The classical 60% global bonds and 40% global equity portfolio allocation has been an unbeatable in the last 20 years, returning more than 120% in Eur terms (3.9% annualized since the beginning of the century), notwithstanding three big market shocks in between: the dotcom bubble burst, the global financial crisis and the Covid-19 pandemic.
In particular, the bond component (measured by the Bloomberg Global Aggregate Index) has contributed to 2/3 of the overall performance, with a total return of approximately 80%.
In fact, with no inflation, unlimited QE and the huge flatting of curves across the globe, the allocation towards bonds has been an enormous source of carry and capital appreciation and even more appreciated by risk managers, an incredible shock absorber during volatile equity periods. However, going forward the question is, how sustainable this trend could be in the next years.
If we take the 10Y US treasury yield as a reference index, the YTM has gone from 6% at the beginning of the ‘2000 to 1.5% today, with inflation running already much higher than that (2.4% according to the 10Y breakeven and over 4% according to the last US CPI print).
Here is where alternative UCITS comes to play
Since the Madoff’s scandal, back in ’08, there has been an increasing demand by global investors toward liquid and transparent UCITS hedge fund strategies, in search of uncorrelated source of returns without having the money stuck for long in often dark and unsecured vehicles.
However, the expectations have been barely met by actual results, often disappointing and highly disperse among managers. The composite as measured by the HFRU Hedge Fund Composite Index has in fact returned approximately 30% since data are available (beginning of 2008 – 1.9% annualized) underperforming both global bonds and the 60-40 allocation.
So, what’s the point then of including into a global AA these strategies compared to the two simpler, cheaper and better performing etfs like the Global Aggregate and MSCI World?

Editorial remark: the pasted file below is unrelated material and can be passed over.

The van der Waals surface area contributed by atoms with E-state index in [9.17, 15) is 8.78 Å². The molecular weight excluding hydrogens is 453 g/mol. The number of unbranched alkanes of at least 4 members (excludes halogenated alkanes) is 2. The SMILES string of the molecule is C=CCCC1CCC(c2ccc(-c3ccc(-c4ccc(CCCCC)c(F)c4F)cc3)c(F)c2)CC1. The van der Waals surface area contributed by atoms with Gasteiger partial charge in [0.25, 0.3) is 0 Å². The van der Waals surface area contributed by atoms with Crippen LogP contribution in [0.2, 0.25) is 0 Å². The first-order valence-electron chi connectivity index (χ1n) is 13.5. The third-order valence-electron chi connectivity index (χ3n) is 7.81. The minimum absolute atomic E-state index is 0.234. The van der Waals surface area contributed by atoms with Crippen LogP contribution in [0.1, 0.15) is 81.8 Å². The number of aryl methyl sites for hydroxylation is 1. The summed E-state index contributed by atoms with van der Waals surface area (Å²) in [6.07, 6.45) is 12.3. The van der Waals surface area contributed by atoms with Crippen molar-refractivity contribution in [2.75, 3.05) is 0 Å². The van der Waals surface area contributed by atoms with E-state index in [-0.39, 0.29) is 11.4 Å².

First and foremost, fund selection is of paramount importance given the huge dispersion in managers’ performance. If the composite performance has been disappointing, the same does not hold true for many active funds; eventually the real challenge is to spot them before they become too big and as a consequence, as it often happens, lose their source of alphas.
Secondly even though those funds are considered “alternatives”, it doesn’t mean that they are all weather strategies suitable in every market environment.
Macro and micro conditions require an active approach in selecting the strategies which offer the best potential in the future. Third, especially in this historical moment with low yield, ultra-expansionary policies and inflation expectations going up, even a small tweak in monetary policies may cause a big correction in bonds indices (which are way too long duration) and more in general in long duration assets (like equity tech names).
Finally, without having the presumption of knowing how equity indices will perform in the next future, in terms of valuations they look at least stretched.
What solution for allocation do we propose?
Base Multi Asset Capital Appreciation is a Fund of funds which offers a new version of the traditional balanced portfolio, by equally investing in active bonds, equities and alternatives funds, keeping however a flexible approach.
Flexibility means that we are forced to be fully invested in every sub asset class at any point in time: if there is no value left in bonds, for example, why being invested?
As it is the case nowadays, by not being invested in bonds, we aim to replicate the (old and good) carry components of fixed income by using M&A Strategies, which in this particular moment offer an incredible spread thanks to a myriad of deals.
While for loss absorption, we always keep a moderate portfolio allocation towards long volatility funds in case unpredictable black-swans events happen.
To conclude, the 33%/33%/33% portfolio allocation offers better risk adjusted returns compared to alternatives and bonds taken individually and potentially might offer a better risk-reward in the future compared to the traditional 60-40 approach for all the considerations made above.